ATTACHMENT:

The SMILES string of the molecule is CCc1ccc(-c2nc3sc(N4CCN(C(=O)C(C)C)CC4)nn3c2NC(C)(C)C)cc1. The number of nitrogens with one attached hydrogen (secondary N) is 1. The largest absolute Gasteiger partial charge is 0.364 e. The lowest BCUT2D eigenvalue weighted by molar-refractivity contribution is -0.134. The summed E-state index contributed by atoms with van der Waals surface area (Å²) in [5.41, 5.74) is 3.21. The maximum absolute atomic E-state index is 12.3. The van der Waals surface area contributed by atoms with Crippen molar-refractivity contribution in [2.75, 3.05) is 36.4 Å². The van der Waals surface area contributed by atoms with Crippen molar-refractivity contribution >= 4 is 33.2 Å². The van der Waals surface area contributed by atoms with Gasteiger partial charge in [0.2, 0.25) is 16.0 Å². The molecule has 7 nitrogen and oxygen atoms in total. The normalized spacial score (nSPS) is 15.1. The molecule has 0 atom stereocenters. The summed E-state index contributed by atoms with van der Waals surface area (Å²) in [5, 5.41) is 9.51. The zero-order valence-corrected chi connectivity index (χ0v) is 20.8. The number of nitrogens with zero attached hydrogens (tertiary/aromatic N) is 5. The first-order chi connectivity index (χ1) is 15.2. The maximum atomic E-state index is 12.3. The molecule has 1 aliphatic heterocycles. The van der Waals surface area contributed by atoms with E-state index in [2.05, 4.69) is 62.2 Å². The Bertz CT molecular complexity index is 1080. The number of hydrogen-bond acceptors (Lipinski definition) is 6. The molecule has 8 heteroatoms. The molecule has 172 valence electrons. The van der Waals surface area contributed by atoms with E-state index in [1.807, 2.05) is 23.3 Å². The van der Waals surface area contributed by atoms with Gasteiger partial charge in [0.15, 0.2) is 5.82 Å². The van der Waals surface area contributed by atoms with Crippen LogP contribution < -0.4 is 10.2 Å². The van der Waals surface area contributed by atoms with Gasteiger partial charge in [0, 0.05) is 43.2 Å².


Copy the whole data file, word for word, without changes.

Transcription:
The SMILES string of the molecule is CCc1ccc(-c2nc3sc(N4CCN(C(=O)C(C)C)CC4)nn3c2NC(C)(C)C)cc1. The number of nitrogens with one attached hydrogen (secondary N) is 1. The largest absolute Gasteiger partial charge is 0.364 e. The lowest BCUT2D eigenvalue weighted by molar-refractivity contribution is -0.134. The summed E-state index contributed by atoms with van der Waals surface area (Å²) in [5.41, 5.74) is 3.21. The maximum absolute atomic E-state index is 12.3. The van der Waals surface area contributed by atoms with Crippen molar-refractivity contribution in [2.75, 3.05) is 36.4 Å². The van der Waals surface area contributed by atoms with Crippen molar-refractivity contribution >= 4 is 33.2 Å². The van der Waals surface area contributed by atoms with Gasteiger partial charge in [0.2, 0.25) is 16.0 Å². The molecule has 7 nitrogen and oxygen atoms in total. The normalized spacial score (nSPS) is 15.1. The molecule has 0 atom stereocenters. The summed E-state index contributed by atoms with van der Waals surface area (Å²) in [5, 5.41) is 9.51. The zero-order valence-corrected chi connectivity index (χ0v) is 20.8. The number of nitrogens with zero attached hydrogens (tertiary/aromatic N) is 5. The first-order chi connectivity index (χ1) is 15.2. The maximum atomic E-state index is 12.3. The molecule has 1 aliphatic heterocycles. The van der Waals surface area contributed by atoms with E-state index in [2.05, 4.69) is 62.2 Å². The Bertz CT molecular complexity index is 1080. The number of hydrogen-bond acceptors (Lipinski definition) is 6. The molecule has 8 heteroatoms. The molecule has 172 valence electrons. The van der Waals surface area contributed by atoms with E-state index in [1.807, 2.05) is 23.3 Å². The van der Waals surface area contributed by atoms with Gasteiger partial charge in [0.15, 0.2) is 5.82 Å². The van der Waals surface area contributed by atoms with Crippen LogP contribution < -0.4 is 10.2 Å². The van der Waals surface area contributed by atoms with Gasteiger partial charge in [0, 0.05) is 43.2 Å².